Lithium (Li) is a naturally-occurring chemical element and one critical to the clean energy transition. Rechargeable lithium-ion batteries power the most-used electronic devices on the planet from portable electronics to electric vehicles and cell phones. Lithium can also store significant amounts of energy from solar and wind power.
The name lithium is derived from a Greek word meaning ‘stone’, a reference to where it comes from. A silvery-white metal, it is so light it can float on water and so soft it can be cut with a knife. It ignites on contact with water and burns with a bright red flame, and lithium fires are extremely difficult to put out. Along with hydrogen and helium, lithium was one of the three elements produced in huge quantities by the Big Bang.
Lithium was discovered in 1817 by Swedish chemist Johan August Arfvedson. In 1855 pure lithium was produced in a suitable quantity for measurement by German chemist Robert Bunsen and British chemist Augustus Matthiessen. During the oil crisis of the 1970s, a group of scientists began developing the lithium-ion battery, a type of lithium battery that was also rechargeable. They succeeded in 1991, but it was not until 2019 that the technology crucial for its development was optimised, winning John B. Goodenough of the US, Stanley Whittingham of the UK, and Akira Yoshino of Japan the Nobel Prize for Chemistry. With widespread use and commercialisation now possible, lithium-ion now powers everything.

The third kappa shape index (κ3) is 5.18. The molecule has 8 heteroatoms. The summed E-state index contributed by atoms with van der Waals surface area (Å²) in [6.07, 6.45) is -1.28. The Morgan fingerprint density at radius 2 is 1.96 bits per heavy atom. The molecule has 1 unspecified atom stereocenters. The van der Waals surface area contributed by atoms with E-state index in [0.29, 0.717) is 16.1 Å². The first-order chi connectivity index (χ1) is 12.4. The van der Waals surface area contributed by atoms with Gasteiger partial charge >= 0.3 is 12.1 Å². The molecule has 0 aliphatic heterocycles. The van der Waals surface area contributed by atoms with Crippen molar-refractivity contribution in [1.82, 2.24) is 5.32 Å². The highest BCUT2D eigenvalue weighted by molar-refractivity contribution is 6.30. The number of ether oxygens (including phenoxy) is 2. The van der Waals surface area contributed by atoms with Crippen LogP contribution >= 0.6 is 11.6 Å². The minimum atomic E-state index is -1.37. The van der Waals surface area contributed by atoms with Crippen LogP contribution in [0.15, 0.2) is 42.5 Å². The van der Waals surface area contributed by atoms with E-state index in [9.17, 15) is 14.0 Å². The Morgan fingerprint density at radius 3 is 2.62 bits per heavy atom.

But where does lithium come from? With eight million tons, Chile has the world’s largest known reserves, ahead of Australia (2.7 million tons), Argentina (two million tons) and China (one million tons). Australia and China extract lithium through ore mining. In South America, lithium comes from a type of salt desert known as a ‘salar’. Both extraction methods are controversial. Lithium ore mining is much cleaner than that of fossil fuels, but any mining technique damages the environment and chemicals are still required. Extraction from salt deserts involves lithium-containing saltwater from underground lakes brought to the surface and evaporated in large basins. However, locals say that this is contributing to droughts, which threaten livestock farming and lead to vegetation drying out.
SUPPLY AND DEMAND
Lithium is in limited supply and is difficult to recycle. Demand, however, is set to skyrocket in the near future. In the EU, for example, new petrol and diesel cars will be banned from 2035. EVs (Electric Vehicles) rely on lithium-ion batteries, but lithium prices mean that they are still too expensive for most people to afford. Fortunately, more environmentally-friendly sources of lithium are under investigation, as well as better techniques for its extraction, and battery recycling programmes.
TREATING MENTAL ILLNESS
Lithium is sometimes used in medicines to treat certain mental illnesses, such as bipolar disorder. Lithium can treat acute mania, or ‘highs’, and help with longer-term mood stabilisation. It’s also used in treating some types of depression.